Disease: Panic Attacks
(Panic Disorder)

    "All of a sudden, I felt a tremendous wave of fear for no reason at all. My heart was pounding, my chest hurt, and it was getting harder to breathe. I thought I was going to die."

    "I'm so afraid. Every time I start to go out, I get that awful feeling in the pit of my stomach, and I'm terrified that another panic attack is coming or that some other, unknown terrible thing was going to happen."

    Panic attack facts

    • Symptoms of panic attack usually begin abruptly and include
      • rapid heartbeat,
      • chest sensations,
      • shortness of breath,
      • dizziness,
      • tingling,
      • severe anxiousness.
    • While panic disorder can certainly be serious, it is not immediately organ-threatening.
    • A variety of treatments are available, including several effective medications, and specific forms of psychotherapy.
    • People who experience panic attacks can use a number of lifestyle changes like aerobic exercise, avoiding alcohol, caffeine, and illicit drugs, as well as stress-management techniques to help decrease anxiety.

    What are panic attacks?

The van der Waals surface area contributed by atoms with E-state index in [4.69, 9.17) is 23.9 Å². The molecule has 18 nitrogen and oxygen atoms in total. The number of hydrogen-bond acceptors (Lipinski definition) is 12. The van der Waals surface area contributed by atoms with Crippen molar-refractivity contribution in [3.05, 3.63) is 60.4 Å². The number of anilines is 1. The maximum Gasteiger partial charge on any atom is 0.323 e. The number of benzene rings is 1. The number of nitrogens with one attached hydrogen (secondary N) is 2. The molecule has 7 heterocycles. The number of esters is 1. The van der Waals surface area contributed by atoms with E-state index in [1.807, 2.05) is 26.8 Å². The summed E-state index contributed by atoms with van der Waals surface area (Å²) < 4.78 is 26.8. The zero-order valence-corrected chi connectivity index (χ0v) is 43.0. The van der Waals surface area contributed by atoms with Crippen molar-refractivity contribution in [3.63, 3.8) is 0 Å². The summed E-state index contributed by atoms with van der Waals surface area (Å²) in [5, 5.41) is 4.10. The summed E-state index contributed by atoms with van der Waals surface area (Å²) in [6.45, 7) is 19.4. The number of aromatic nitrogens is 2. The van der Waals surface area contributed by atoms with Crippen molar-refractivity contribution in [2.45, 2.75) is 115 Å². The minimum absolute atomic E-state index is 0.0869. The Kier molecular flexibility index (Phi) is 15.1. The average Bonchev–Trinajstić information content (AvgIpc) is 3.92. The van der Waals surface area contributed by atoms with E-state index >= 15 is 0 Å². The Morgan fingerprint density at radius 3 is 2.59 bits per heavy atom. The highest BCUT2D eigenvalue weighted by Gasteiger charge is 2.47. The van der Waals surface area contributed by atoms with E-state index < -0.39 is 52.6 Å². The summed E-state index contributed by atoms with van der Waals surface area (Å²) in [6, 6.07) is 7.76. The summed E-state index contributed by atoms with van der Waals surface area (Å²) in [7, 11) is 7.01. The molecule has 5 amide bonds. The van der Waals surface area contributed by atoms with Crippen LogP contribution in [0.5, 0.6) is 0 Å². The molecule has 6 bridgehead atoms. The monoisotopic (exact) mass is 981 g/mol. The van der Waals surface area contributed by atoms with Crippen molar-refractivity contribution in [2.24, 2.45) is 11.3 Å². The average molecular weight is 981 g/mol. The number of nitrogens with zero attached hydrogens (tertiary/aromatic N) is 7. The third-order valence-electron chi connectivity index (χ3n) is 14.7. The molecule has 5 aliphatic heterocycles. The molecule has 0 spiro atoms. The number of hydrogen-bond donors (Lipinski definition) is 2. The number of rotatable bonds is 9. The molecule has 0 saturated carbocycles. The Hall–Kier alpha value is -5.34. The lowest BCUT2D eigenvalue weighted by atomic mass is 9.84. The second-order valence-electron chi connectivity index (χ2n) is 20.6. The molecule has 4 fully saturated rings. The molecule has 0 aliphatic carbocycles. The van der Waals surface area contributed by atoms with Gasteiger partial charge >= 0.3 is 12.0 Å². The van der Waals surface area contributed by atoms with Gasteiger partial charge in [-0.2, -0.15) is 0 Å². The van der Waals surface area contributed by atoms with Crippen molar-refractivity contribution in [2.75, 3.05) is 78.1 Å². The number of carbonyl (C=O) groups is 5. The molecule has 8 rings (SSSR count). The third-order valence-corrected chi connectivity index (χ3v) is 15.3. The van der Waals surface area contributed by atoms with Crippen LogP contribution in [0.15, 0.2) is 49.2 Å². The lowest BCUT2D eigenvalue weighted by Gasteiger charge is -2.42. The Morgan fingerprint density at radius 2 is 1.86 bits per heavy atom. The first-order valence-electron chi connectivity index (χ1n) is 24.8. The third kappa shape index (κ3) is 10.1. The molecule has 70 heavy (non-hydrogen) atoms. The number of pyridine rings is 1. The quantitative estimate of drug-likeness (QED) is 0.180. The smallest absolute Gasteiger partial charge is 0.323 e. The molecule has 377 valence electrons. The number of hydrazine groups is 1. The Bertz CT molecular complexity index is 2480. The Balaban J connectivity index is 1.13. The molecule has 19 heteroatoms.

The above statements are two examples of what a panic attack might feel like. Panic attacks may be symptoms of an anxiety disorder. These attacks are a serious health problem in the U.S. At least 20% of adult Americans, or about 60 million people, will suffer from panic attacks at some point in their lives. About 1.7% of adult Americans, or about 3 million people, will have full-blown panic disorder at some time in their lives, twice as often for women than men. The peak age at which people have their first panic attack (onset) is 15-19 years of age. Panic attacks are strikingly different from other types of anxiety; panic attacks are so very sudden and often unexpected, appear to be unprovoked, and are often disabling.